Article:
William Siemering’s tenure at WBFO was also marked by an extraordinary outreach to Buffalo’s African-American community. Shortly upon his arrival in 1963, Siemering canvassed the community and produced a radio series titled To be Negro, but the riots that followed the assassination of Martin Luther King in 1968 prompted a different approach. After meetings during which blacks aired their grievances regarding the Media, Siemering established a satellite station in the heart of the city. Volunteers from the community—none of whom with prior experience in radio—planned and produced 28 hours of programming for WBFO that ranged from a children’s program to one on avant-garde jazz, as well as community discussions ranging from school busing to drug addiction. A number of the staff went on to successful careers in commercial radio and TV.
Broadcasting in the United States was dominated by three commercial networks during most of the 20th century, but this landscape changed with the passing of The Public Broadcasting Act of 1967 and the creation of the Corporation for Public Broadcasting (CPB). By providing financial assistance to producers of educational programming through the CPB, the act enabled them to provide both diversity and excellence to a wider audience. Originally conceived exclusively for public television, the act also called for the creation of public radio.
By this time, William Siemering had become an influential thinker on the role and potential of public radio. It wouldn’t be the staid like much of educational radio nor would it be superficial as was often the case for commercial radio. He argued for authenticity, depth and the thoughtful exchange of diverse perspectives and ideas. Moreover, Siemering argued for the imaginative power of sound in radio. It could be more than television without pictures.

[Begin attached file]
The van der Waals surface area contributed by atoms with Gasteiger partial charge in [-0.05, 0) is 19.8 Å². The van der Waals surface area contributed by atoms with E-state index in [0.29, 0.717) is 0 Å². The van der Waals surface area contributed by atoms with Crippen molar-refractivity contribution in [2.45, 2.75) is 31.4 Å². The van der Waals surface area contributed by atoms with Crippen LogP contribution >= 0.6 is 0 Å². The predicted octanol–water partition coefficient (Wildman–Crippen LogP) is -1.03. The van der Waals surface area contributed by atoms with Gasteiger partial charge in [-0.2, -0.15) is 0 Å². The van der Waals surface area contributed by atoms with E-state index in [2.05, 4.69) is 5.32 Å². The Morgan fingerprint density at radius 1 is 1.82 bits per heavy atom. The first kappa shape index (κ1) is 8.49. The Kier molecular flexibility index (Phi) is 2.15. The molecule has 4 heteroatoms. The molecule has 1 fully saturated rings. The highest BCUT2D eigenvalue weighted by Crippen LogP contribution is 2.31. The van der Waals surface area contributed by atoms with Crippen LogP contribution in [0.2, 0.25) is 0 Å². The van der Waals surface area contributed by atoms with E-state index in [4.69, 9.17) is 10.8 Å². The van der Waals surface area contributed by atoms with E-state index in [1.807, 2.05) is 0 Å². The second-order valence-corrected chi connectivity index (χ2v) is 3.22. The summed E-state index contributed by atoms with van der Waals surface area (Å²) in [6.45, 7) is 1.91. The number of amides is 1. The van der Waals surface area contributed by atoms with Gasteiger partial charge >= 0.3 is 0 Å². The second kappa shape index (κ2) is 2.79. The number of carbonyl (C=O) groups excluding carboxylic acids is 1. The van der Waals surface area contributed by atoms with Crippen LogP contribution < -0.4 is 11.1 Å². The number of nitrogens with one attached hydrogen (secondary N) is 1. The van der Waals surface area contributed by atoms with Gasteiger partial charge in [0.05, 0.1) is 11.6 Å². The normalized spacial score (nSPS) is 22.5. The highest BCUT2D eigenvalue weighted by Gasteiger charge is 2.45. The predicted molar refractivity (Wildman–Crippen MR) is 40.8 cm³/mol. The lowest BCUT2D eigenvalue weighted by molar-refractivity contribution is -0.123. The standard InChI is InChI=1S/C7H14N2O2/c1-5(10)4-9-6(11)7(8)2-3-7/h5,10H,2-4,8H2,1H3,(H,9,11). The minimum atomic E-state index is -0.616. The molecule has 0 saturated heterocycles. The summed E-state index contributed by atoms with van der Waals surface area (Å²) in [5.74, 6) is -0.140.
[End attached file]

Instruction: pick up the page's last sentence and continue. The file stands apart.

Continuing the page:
In late 1969, Siemering joined Joe Gwathmey of KUT, Benard Mayes of KQED, Karl Schmidt of WHA and five other educational radio station managers to comprise the founding board of directors for National Public Radio (NPR). They decided that public radio needed a distinctive daily program that would attract audiences and provide the new network with a unique identity. The board assigned the task of writing the Mission and Goals statement, the National Public Radio Purposes, to William Siemering. Parts of this statement were later read to Don Quayle during his interview to become NPR’s first president. When asked if he could implement it, Quayle responded, "Yes, if I can hire the man who wrote it."
As NPR’s first director of programming, Siemering was entrusted with developing the distinctive daily program that would help define the fledgling organization. Informed by his experience with This is Radio! at WBFO, he wanted a flexible magazine format that would mix news, art and culture in a fashion that would be engaging, creative and conversational. It would “reflect the diversity of America and let the country hear itself.” The program, All Things Considered, debuted on May 3, 1971. It opened with the quiet, conversational and unscripted voice of its first host, Robert Conley, followed by a first-person account of heroin addiction, an interview with an enterprising barber in Iowa, and a dramatic and evocative 20-minute sound montage of the massive anti-war demonstration that gripped Washington, D.C., earlier that day.